“I knew you’d be mad when I told you I was pregnant,” she said, “so I went to a church and talked to the minister about my problem.  The church has a Crisis Pregnancy Center and he sent me there.”

So by the time she had approached me with the news, she had been counseled by a group of church women – some of whom had had abortions, and some who had their babies when an abortion would have been the easy way out.  And while seeking answers, Ellen had found her God.

“I’ll make a deal with you, I said, “I’ll accept the idea of your being a mother – but don’t ever, ever try to talk me into going to church!”

She just smiled again.
 Ellen had one final challenge for my sanity.  She announced that she was going to have her baby in her apartment, with only the assistance of a midwife.
 “Call me when all this foolishness is over,” I snapped.

During the following months I watched her grow and glow as she became more and more involved with her church and her pending motherhood.  And the more she bloomed, the more I withered.

I knew she’d have to more out of her apartment when the child was born.  In fact, I knew she’d have to move in with me!  I resented the fact that she had refuse

d to take my advice and had forced me into a position where I had no choice but to take on a new and heavy burden just at a time in life when I was getting ready to lay parts of the old load aside.

I drove the 10 miles to her apartment and walked in, wondering what life had in store for me now.

She was standing at the door waiting for me with “six pounds of sleepy” in her arms.

She handed him to me – and my life changed.

The first time I touched little Will’s cheek and held his tiny hand, things began to fall apart inside me.  If I had been listening, I’m sure I could have heard the sounds of anger crumbling, of teeth unclenching, of frown lines disintegrating – and when he gave forth a loud yawn, I knew the meaning to “making a joyful noise.”

Within a week I had moved Ellen and her son to my house, and then this special little messenger began to mend my heart, soul and mind.  And he did the sme for his testy, grouchy mother, who became more and more involved with her church, and easier and easier to be around.

During the following months, I often sat holding his hand while I watched him sleep, and I was filled with dreams and hopes that had been absent for decades.  He filled my hours with wonder.  The only nervousness I ever felt was when Ellen took him off to church with her several times a week.  But I kept my mouth shut.  In the past I would have warned her of the myth of religion – but something stopped the words.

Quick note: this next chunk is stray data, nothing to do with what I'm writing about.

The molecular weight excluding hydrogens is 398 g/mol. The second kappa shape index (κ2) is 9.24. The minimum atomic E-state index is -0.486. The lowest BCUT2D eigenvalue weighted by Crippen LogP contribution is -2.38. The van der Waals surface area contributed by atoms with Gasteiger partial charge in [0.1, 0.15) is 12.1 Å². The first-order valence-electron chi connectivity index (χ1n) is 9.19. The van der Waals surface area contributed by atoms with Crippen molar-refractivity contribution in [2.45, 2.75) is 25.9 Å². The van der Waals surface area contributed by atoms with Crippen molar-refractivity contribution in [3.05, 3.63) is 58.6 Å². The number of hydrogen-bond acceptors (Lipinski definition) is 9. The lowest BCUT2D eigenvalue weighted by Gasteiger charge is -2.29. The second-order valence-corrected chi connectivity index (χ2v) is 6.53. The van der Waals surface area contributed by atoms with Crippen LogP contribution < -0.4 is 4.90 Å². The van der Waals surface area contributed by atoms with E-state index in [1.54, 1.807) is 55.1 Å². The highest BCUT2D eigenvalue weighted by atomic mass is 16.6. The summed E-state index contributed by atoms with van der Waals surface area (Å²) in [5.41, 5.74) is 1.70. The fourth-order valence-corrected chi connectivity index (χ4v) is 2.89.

During his second year I taught him to walk and how to go to the bathroom, and he started stringing words together to express his interest in all these new things around him.  We discussed bugs and grass and wind.  We investigated dew and reflections in rain puddles.  Together we eagerly checked the sky each night to see if the moon had returned, and together we sat in a dark room, holding flashlight against the bottom of my hand so he could investigate my bones.

Shortly after his most recent holiday – his third – I introduced him to the goofiness of special Friday night “stags.”  While his mom went out, we stayed home to eat “banilla” ice cream smothered in chocolate sauce and watch reruns of the Three Stooges.

One day recently we were strolling through the aisles at the supermarket. 

As usual he was standing up on the cart, making various purchasing recommendations, when he started to sing one of his little church songs – something about God being very nice.

“So you think God’s pretty neat, huh?”  I asked.
 “Sure,” he said, pointing to a shelf.  “He made me just for you.  There’s the chocolate stuff right there.”

I was stunned.  He made me just for you.  The words echoed through my mind like the sound of a beautiful bell.  I suddenly remembered all the anger I felt at the news of his arrival.  I remembered Ellen smiling as I ranted.  I remembered her saying, “God will take care of me.”

 I thank Ellen for ignoring my advice.  I thank little Will for giving me joy and love I never knew before.  And I thank God for taking care of all of us.